Oh no. No, no, no. I didn’t see it going this way.

I wasted a first-round pick on Ronald Jones. That big trade for an injured superstar on a discount (Dalvin Cook) isn’t paying off. Kareem Hunt, Leonard Fournette, these guys are killing me. Au revoir, Derrius Guice. See you next season. Same to you, Jerrick McKinnon and pretty boy Jimmy GQ. David Johnson, I know it’s not your fault, but this isn’t helping me. So, you’ve got me for sure then, Russell Wilson? No?! You too?!

Man, things have changed. Let’s dive into the early portion of this season and uncover some actionable trends that can help us readjust to the new norm moving forward.

Target Concentrated Offenses

One of the most clearly correlated variables to fantasy production from the WR and TE positions is targets. Because of this, tracking target counts as opposed to receptions or yardage can be a more predictive method of judging potential buys or pickups at the receiving group positions. The most stable target shares generally come from teams with no more than three solidified options at the top of their receiving depth charts. Examples of these types of teams are the Minnesota Vikings, Denver Broncos, Houston Texans and Tennessee Titans.

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Target Creative Play-Callers

Another common fault in the reasoning of many fantasy football gamers is targeting the “most talented” player in all circumstances. As we’ve seen this season and in many seasons past, situations are as much if not more important than talent when it comes to fantasy production. All offensive players currently plying their trade for Sean McVay’s Rams or Andy Reid’s Chiefs are in play on a weekly basis. Why? Because these types of coaches are excellent at scheming their receivers open. These play-callers study the strengths and weaknesses of their rosters and use them in the most efficient way possible.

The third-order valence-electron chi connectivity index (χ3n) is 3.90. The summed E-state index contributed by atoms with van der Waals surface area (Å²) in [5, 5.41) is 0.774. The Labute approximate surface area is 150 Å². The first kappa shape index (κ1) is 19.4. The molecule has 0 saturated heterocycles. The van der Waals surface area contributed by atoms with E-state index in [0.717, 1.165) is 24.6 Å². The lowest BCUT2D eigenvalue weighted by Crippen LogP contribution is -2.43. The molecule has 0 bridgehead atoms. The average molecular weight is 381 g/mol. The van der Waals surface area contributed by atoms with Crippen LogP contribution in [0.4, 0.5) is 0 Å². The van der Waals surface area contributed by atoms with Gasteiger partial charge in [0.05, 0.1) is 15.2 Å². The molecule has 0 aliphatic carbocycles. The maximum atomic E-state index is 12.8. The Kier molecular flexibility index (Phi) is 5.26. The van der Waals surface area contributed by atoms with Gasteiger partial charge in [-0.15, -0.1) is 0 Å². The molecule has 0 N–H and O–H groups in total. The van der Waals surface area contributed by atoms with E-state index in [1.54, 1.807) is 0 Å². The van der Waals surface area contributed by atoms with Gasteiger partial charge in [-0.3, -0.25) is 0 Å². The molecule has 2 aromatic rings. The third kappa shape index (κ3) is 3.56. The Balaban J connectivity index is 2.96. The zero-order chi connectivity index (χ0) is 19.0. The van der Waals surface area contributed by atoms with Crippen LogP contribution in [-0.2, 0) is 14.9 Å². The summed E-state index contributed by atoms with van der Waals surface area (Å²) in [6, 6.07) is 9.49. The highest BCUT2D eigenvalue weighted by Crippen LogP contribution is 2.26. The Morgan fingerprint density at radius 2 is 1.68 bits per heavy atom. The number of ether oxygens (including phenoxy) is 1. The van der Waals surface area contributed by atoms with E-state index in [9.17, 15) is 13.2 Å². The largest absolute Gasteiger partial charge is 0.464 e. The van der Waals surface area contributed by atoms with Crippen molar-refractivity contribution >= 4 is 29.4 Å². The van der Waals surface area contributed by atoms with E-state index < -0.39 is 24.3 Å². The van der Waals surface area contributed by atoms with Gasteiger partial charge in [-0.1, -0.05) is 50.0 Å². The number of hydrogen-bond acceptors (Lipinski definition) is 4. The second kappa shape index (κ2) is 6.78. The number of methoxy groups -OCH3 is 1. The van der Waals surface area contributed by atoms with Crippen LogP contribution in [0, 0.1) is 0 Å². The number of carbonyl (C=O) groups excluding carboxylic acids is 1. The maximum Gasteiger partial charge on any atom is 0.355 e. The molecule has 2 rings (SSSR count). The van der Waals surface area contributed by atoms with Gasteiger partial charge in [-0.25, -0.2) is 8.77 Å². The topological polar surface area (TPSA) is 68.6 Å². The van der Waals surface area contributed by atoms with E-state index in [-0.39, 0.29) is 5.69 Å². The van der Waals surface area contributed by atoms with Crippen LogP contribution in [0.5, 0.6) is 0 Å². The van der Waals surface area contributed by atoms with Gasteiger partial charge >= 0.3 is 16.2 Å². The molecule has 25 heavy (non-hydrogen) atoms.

Case in point, Cooper Kupp’s first touchdown last Thursday night. Kupp isn’t a speed merchant by any means, but running him across the Vikings' defensive formation for the sole purpose of having him eventually picked up by a linebacker he could outrun was a masterclass by McVay and worked to devastating effect. Conversely, the uber-talented Odell Beckham Jr. has yet to catch a touchdown this year. Situation trumps talent.

Don’t Overvalue RBs

If the first paragraph didn’t completely give this final point away, understand that this is probably the most important one. Running backs get injured at a rate higher than any other position in football and we’ve seen that play out this year with first- and second-round talents such as Cook, Fournette and Joe Mixon. In dynasty leagues especially, the best teams are often those with a deep receiving corps as that position can be more easily relied upon from week to week. Having a clear advantage at one of the two starting RB spots definitely helps, but receivers provide the most stability annually. Build teams with this in mind.

Agree? Think I’m nuts? Let me know on Twitter @FF_Wonderkid. Thanks for reading!

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